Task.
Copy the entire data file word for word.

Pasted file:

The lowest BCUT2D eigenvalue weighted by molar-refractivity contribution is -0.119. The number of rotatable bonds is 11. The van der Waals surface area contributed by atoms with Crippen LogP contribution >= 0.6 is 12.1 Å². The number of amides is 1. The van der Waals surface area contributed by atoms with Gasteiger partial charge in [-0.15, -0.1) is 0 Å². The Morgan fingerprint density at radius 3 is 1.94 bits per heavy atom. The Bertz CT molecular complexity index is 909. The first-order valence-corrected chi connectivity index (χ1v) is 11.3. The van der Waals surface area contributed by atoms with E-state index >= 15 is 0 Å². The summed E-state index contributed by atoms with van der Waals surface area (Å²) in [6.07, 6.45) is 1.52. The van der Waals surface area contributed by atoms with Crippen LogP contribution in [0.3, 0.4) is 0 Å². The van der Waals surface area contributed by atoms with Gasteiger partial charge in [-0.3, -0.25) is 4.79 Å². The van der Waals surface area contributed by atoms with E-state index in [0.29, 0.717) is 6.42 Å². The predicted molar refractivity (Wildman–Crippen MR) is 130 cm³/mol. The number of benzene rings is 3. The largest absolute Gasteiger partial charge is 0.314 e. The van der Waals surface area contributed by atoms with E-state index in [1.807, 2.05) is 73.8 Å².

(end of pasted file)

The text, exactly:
The lowest BCUT2D eigenvalue weighted by molar-refractivity contribution is -0.119. The number of rotatable bonds is 11. The van der Waals surface area contributed by atoms with Crippen LogP contribution >= 0.6 is 12.1 Å². The number of amides is 1. The van der Waals surface area contributed by atoms with Gasteiger partial charge in [-0.15, -0.1) is 0 Å². The Morgan fingerprint density at radius 3 is 1.94 bits per heavy atom. The Bertz CT molecular complexity index is 909. The first-order valence-corrected chi connectivity index (χ1v) is 11.3. The van der Waals surface area contributed by atoms with E-state index >= 15 is 0 Å². The summed E-state index contributed by atoms with van der Waals surface area (Å²) in [6.07, 6.45) is 1.52. The van der Waals surface area contributed by atoms with Crippen LogP contribution in [0.3, 0.4) is 0 Å². The van der Waals surface area contributed by atoms with Gasteiger partial charge in [-0.3, -0.25) is 4.79 Å². The van der Waals surface area contributed by atoms with E-state index in [0.29, 0.717) is 6.42 Å². The predicted molar refractivity (Wildman–Crippen MR) is 130 cm³/mol. The number of benzene rings is 3. The largest absolute Gasteiger partial charge is 0.314 e. The van der Waals surface area contributed by atoms with E-state index in [1.807, 2.05) is 73.8 Å².